The importance of having a local pub

When you move to a new place, there are certain things that make you feel like you’re at home, rather than just a stranger in a town that happens to contain your most recent crib. There’s finding your way around, getting a bike and riding it around town, having some friends among the locals, finding a nice route for your evening jog, things like that. The single most important thing, the one crucial factor, for me at least, that’ll make you feel right at home in any place, is having a local pub. It’s absolutely fundamental in tying you to a place emotionally. The role of the local pub cannot be overstated.

Any potential local pub of mine has a few criteria to meet. The music has to be decent, of course – there’s no room for compromise here. It goes without saying that there need to be some good beers on offer, bonus points for pubs with specials that change monthly (although Italian bars, which are notoriously bad with beer, can get bonus points for wine or cocktails). The third factor, and the one with the most power to make or break a local, are the staff. They should be well-humoured, and if at all possible I’d like to be on first-name terms with them.

In Turin I never made it. All of my favourite pubs there met two out of three criteria, but no bar in that city managed to tick all three boxes. I reckon it’s a cultural thing, with Dutch bars just being superior to their southern counterparts, because within two weeks here in The Hague I’d found the place I’ll be calling my local for however long I live here. It’s called Huppel the Pub, and it’s nice and cosy, the staff are pure gems, and their home-brewed beer is delicious.

They also do this delightful thing on Sunday where you can go and have soup there, and you can even sign up to be the person who makes the soup! Of course I’m dying to be the soup-maker at my new favourite hang-out, but at the same time I’m dead set on making a good impression, so I’ll have to play the long game. Over the next few weeks, or months, however long it takes, I’ll be honing my soup skills. And then, when the time is right, I’ll knock ’em right out with something amazing. Here’s the first one from an undoubtedly long series of try-outs and experiments. Something with beer, to impress the other raging alcoholics that come to the pub even on a Sunday: pumpkin, carrot & bockbeer soup.


For not quite a pub-full but definitely 3 or 4 people, use:

  • a small pumpkin
  • a small kilo of carrots
  • one medium-sized potato
  • one dried chili
  • some dried marjoram – a couple of teaspoons should do it
  • 2 large shallots
  • 2 large cloves of garlic
  • 2 generous tbsp of crème fraîche
  • half a bottle of bock beer
  • salt and pepper

The pumpkin and carrots are very sweet, so you need a nice and bitter bock beer to balance out the flavours. Bock beers tend to be quite sweet, but there is a lot of variety between them different brands and breweries, so see if you can get one on the dark and heavy side of the spectrum.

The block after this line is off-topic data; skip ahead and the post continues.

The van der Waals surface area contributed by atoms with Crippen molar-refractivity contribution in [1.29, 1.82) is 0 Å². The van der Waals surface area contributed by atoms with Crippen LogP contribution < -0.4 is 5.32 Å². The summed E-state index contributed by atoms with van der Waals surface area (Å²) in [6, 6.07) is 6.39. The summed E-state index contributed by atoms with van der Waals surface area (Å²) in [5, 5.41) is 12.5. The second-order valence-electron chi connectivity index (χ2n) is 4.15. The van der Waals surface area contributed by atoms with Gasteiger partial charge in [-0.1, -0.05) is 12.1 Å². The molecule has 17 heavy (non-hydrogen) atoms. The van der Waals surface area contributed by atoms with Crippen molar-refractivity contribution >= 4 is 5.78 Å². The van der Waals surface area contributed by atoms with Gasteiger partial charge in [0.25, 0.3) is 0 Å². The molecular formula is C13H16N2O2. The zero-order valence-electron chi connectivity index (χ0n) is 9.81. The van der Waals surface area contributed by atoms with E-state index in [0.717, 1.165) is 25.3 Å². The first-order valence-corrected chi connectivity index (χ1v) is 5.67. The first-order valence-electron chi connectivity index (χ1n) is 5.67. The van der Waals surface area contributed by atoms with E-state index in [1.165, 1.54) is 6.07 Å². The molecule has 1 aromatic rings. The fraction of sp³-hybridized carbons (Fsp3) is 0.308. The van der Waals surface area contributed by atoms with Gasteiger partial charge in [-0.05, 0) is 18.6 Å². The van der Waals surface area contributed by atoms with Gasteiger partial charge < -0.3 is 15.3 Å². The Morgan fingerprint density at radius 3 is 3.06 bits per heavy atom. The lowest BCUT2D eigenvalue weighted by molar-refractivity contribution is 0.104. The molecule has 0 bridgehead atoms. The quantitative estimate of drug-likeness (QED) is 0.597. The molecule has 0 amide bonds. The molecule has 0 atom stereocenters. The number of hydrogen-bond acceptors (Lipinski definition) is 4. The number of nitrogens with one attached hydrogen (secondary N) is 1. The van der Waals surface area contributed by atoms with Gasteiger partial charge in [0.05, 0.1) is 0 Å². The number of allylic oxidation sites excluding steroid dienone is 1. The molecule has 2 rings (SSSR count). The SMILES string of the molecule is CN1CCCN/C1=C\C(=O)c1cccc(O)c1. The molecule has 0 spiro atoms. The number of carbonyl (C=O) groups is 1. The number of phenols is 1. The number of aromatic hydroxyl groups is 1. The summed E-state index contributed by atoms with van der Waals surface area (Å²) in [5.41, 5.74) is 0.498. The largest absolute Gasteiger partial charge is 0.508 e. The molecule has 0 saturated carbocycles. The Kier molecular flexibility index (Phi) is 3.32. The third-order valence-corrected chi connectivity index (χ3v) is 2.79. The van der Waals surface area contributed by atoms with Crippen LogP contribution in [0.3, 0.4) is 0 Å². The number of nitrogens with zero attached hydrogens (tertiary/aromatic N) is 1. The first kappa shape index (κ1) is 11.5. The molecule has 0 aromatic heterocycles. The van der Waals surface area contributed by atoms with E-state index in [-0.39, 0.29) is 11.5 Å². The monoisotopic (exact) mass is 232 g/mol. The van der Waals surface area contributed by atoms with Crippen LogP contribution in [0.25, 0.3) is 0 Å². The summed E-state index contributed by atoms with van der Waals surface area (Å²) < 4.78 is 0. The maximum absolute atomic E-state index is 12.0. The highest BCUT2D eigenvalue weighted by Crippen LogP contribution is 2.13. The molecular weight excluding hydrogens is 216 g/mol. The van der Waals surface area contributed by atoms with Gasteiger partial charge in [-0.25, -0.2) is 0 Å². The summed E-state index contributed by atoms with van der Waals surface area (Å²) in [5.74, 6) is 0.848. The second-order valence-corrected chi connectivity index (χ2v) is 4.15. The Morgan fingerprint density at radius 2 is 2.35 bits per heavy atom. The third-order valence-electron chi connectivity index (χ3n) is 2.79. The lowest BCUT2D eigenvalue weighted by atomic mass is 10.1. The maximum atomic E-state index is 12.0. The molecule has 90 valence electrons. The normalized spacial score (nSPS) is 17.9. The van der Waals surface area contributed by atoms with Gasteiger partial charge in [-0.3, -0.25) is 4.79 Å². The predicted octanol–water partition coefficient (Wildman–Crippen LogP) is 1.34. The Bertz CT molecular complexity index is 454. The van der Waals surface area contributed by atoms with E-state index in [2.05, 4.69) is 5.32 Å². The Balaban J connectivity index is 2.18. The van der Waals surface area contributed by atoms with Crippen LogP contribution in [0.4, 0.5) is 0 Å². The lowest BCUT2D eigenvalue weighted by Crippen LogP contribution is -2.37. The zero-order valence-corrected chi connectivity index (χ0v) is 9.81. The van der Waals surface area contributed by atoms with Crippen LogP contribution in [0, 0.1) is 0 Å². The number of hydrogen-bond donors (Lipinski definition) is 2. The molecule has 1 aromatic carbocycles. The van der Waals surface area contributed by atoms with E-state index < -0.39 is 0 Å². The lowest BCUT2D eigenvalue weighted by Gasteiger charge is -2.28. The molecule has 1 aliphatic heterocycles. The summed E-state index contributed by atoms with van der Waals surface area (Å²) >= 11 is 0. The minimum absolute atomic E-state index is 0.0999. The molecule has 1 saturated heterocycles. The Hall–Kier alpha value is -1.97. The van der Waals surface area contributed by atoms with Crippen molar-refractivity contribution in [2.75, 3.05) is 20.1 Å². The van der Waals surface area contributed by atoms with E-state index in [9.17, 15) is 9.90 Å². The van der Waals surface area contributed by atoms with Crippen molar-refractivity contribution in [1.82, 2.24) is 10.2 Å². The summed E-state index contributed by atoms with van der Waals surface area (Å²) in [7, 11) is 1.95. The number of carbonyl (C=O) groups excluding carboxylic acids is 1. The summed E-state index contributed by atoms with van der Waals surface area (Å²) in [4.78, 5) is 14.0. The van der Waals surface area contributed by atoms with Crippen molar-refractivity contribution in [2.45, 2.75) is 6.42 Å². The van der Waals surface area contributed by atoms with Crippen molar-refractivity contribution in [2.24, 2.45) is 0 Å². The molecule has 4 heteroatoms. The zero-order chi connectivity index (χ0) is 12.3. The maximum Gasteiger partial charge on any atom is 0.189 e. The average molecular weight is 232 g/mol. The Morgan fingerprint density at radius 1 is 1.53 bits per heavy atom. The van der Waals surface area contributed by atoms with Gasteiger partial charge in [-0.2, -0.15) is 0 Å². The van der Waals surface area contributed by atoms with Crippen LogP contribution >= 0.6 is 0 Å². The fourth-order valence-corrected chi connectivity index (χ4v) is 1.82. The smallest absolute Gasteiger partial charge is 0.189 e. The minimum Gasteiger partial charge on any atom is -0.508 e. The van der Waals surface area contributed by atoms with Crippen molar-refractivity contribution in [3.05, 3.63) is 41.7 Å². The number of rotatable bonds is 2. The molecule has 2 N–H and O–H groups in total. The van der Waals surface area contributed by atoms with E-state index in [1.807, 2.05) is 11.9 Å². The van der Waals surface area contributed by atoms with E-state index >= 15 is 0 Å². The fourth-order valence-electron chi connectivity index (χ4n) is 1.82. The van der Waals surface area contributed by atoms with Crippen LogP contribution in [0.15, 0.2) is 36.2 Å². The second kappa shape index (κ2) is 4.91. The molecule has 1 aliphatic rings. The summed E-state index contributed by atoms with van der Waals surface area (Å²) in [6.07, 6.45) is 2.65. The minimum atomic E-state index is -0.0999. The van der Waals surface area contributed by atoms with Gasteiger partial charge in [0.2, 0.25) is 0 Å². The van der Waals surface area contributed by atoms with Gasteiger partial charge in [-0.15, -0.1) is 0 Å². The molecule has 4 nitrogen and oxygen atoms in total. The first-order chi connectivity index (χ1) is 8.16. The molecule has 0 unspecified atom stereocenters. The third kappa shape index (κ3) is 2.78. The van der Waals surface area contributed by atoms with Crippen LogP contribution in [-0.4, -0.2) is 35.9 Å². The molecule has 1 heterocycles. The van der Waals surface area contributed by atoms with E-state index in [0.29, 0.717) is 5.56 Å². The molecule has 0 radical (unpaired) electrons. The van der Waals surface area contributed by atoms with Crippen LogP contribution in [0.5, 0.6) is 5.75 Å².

Crush your garlic, peel and chop your onions, and chop your chili. Put a heavy soup pot on low heat, put in a little bit of oil or butter (your call) and put in the garlic, onion, and chili, plus the marjoram – leaves only, chuck out twigs and flowers. While they slowly heat up, use a potato peeler to peel your pumpkin (don’t worry, you won’t break it) and your carrots, then chop them up into medium chunks, and add those to the pot. Peel the potato, cube it, and add it to the pot, too. Now add a couple of glasses of water, keep the heat low and let the ingredients simmer for about half an hour, maybe forty minutes, while you go and chill. Maybe have a bock in the meantime, I don’t know.

So when all the ingredients are dead squishy, stick in the crème fraîche and a hand blender, then make the whole thing into a smooth, but not completely homogenised liquid. If you have some chunks of vegetables floating around there, that’s good. So taste for salt and pepper, but don’t go mad on the salt just yet – let the bockbeer do its magic first. Keep tasting and add as much bock as you think is necessary – it really depends on the beer you’ve chosen here, so use your tongue and keep going until you hit the perfect balance between sweet vegetables and bitter bock beer. Again, taste for salt and pepper, and if the soup is as you want it, serve up with some brown bread and a cold glass of delicious bock beer!

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This entry was posted in cooking, dutch food, soup, Vegetarian and tagged , , , , , , , , . Bookmark the permalink.

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